I have some friends who have a toddler. They recently invited me over to see their new swimming pool. I was astonished because there was no fence around the pool, so I asked the husband, “Don’t you need a fence to protect your child?” He said, “What for? He hasn’t fallen in yet.”
Sorry, that’s not a true story. I made it up, but it is exactly the kind of logic I have heard many times from caregivers when I warn them about the dangers of wandering. I’ve heard them say, “We don’t have a problem. He hasn’t wandered yet,” “He does not leave my side,” or “I cannot be out of his/her eye sight.”
It is almost inevitable that people with dementia will wander, and we must have countermeasures to keep them safe. Six out of 10 people who wander will get lost, and if not found within 24 hours there is a high chance that death will be the outcome. Wandering is very dangerous under any circumstances, but especially in Citrus County where we have jungle-like vegetation, many lakes and wetlands, and lots of drainage retention areas.
Keep in mind that the wandering person immediately finds himself in an alien environment. There will be unfamiliar landmarks, noise, possibly traffic, and other distractions. They are likely to become frightened and more confused, and may hide. In this state of mind, calling their name is not likely to get results. Recruit assistance – such as the Sheriff’s Department – as quickly as possible because the amount time that passes only increases the likelihood of a bad outcome.
There are many products that can be used to reduce the likelihood of wandering, or to improve the chance that those who wander will be found. A bracelet with the individual’s name and a number to call is advisable. There are more sophisticated products such as GPS monitors – like an ankle bracelet – that can be activated with your cell phone; but these can be expensive. The Alzheimer’s Family Organization has a wanderers ID program that will provide members with a pendant or bracelet with each membership.
You can put electronic alarms on your doors so you will immediately hear when someone exits the house. You can put simple locks on your doors that the dementia person is not likely to notice or be able to operate, such as at the very top or very bottom of the door. However, never ever leave your loved one locked in alone when you are gone.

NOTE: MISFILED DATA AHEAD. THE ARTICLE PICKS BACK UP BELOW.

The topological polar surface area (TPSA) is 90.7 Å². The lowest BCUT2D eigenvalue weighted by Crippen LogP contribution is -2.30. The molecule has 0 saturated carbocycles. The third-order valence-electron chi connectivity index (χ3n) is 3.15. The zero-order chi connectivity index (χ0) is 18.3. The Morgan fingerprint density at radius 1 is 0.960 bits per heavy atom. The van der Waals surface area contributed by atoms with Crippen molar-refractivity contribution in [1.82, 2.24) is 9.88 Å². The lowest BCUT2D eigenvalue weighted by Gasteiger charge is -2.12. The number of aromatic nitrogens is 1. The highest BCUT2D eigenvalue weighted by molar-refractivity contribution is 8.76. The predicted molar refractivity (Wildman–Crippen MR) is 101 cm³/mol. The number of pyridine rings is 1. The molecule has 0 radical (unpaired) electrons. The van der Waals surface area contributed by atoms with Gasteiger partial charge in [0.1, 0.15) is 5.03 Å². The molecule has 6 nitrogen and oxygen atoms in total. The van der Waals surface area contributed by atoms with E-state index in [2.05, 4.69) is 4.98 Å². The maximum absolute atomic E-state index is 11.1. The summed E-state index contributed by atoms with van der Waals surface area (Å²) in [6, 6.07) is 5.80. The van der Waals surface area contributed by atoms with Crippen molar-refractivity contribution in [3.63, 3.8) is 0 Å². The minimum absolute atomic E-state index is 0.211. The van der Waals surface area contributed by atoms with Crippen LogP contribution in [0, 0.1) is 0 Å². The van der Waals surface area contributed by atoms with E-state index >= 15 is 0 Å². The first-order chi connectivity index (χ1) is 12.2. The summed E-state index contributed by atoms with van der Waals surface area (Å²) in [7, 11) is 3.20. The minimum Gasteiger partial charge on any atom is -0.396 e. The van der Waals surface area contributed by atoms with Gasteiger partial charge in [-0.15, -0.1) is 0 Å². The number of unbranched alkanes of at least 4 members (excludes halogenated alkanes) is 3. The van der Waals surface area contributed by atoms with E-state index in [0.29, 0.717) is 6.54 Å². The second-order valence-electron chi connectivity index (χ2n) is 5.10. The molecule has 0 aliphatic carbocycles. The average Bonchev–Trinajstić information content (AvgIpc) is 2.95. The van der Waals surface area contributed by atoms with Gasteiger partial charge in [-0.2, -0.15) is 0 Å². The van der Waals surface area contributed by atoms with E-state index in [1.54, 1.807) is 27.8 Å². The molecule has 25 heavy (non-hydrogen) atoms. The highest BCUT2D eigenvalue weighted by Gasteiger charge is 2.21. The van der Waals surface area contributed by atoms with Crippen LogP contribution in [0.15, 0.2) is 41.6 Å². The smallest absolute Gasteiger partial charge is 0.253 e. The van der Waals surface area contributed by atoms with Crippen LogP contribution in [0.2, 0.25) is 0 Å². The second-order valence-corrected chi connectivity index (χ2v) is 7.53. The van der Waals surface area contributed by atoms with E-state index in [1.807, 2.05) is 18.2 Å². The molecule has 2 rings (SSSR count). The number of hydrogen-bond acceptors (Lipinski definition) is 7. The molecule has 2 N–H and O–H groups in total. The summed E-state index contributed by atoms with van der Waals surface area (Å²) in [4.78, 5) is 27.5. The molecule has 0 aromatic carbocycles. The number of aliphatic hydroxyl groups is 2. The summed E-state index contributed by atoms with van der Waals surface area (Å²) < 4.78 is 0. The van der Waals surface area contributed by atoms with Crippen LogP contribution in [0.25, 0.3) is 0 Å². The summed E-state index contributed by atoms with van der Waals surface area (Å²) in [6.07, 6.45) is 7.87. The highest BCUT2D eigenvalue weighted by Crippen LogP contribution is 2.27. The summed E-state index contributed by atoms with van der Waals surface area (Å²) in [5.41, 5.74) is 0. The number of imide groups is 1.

I strongly recommend a simple and inexpensive product called a Human Scent Preservation Kit – Scent Kit for short — that can help in locating a missing person. It is a double-walled jar that will hold a sterile gauze containing the pure scent of a person for seven years or longer. Having this kit will allow a special bloodhound unit to trace your loved one (it is a great idea for children as well).
We recently had a rescue here in Citrus County, thanks to a scent kit. A man with dementia living in Black Diamond wandered off during the night. As luck would have it, his wife had preserved her husband’s unique scent. When she realized he was gone from the home, she called the Sheriff’s office which responded with searchers on foot with dogs, cars, and even a helicopter.
When Linda Boles, president of Find M Friends, a bloodhound trainer and handler arrived, they opened the scent kit jar and the dog went to work. Within five minutes, she found the man, hiding in the bushes under the roof overhang of the house next door. He was in a place, right there nearby, where the helicopter crew could not possibly see him and where foot searchers had not noticed. Possibly, a life had been saved.
The reason that I bring this subject up is that the holiday season is fast approaching and we may be thinking about traveling with our loved one. This will introduce them to unfamiliar places, unfamiliar routines. This will be a perfect situation for getting lost, and if you do not have a plan in place it could be disastrous for both of you. So my advice for you is to plan, be prepared, and do not take things lightly. Your loved one can disappear faster than you think and will not be able to explain where they need to be, or where they are going. Have contact information on your loved one, have a recent photo. Be as proactive as you can to make sure that this does not happen to you.
We’re here to help you keep them safe.
Until next time remember: “We all deserve the best”
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© Debbie Selsavage, 2016